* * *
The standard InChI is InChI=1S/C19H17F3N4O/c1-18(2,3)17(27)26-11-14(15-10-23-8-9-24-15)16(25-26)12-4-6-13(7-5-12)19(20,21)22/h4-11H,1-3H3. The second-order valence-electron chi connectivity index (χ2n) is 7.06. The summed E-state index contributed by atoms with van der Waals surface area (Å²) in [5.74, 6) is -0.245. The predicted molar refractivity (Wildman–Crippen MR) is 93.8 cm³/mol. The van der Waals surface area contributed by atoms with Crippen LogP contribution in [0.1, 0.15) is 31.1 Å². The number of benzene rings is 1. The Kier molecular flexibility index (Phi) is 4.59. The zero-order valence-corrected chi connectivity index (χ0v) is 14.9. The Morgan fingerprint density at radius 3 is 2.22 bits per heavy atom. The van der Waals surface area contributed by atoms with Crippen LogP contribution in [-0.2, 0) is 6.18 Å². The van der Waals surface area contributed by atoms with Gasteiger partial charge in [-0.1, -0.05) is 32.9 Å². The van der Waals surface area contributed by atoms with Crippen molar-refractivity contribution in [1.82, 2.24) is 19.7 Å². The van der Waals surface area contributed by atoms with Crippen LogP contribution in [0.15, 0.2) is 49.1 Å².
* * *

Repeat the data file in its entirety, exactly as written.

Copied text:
The standard InChI is InChI=1S/C19H17F3N4O/c1-18(2,3)17(27)26-11-14(15-10-23-8-9-24-15)16(25-26)12-4-6-13(7-5-12)19(20,21)22/h4-11H,1-3H3. The second-order valence-electron chi connectivity index (χ2n) is 7.06. The summed E-state index contributed by atoms with van der Waals surface area (Å²) in [5.74, 6) is -0.245. The predicted molar refractivity (Wildman–Crippen MR) is 93.8 cm³/mol. The van der Waals surface area contributed by atoms with Crippen LogP contribution in [0.1, 0.15) is 31.1 Å². The number of benzene rings is 1. The Kier molecular flexibility index (Phi) is 4.59. The zero-order valence-corrected chi connectivity index (χ0v) is 14.9. The Morgan fingerprint density at radius 3 is 2.22 bits per heavy atom. The van der Waals surface area contributed by atoms with Crippen LogP contribution in [-0.2, 0) is 6.18 Å². The van der Waals surface area contributed by atoms with Gasteiger partial charge in [-0.1, -0.05) is 32.9 Å². The van der Waals surface area contributed by atoms with Crippen molar-refractivity contribution in [1.82, 2.24) is 19.7 Å². The van der Waals surface area contributed by atoms with Crippen LogP contribution in [0.15, 0.2) is 49.1 Å².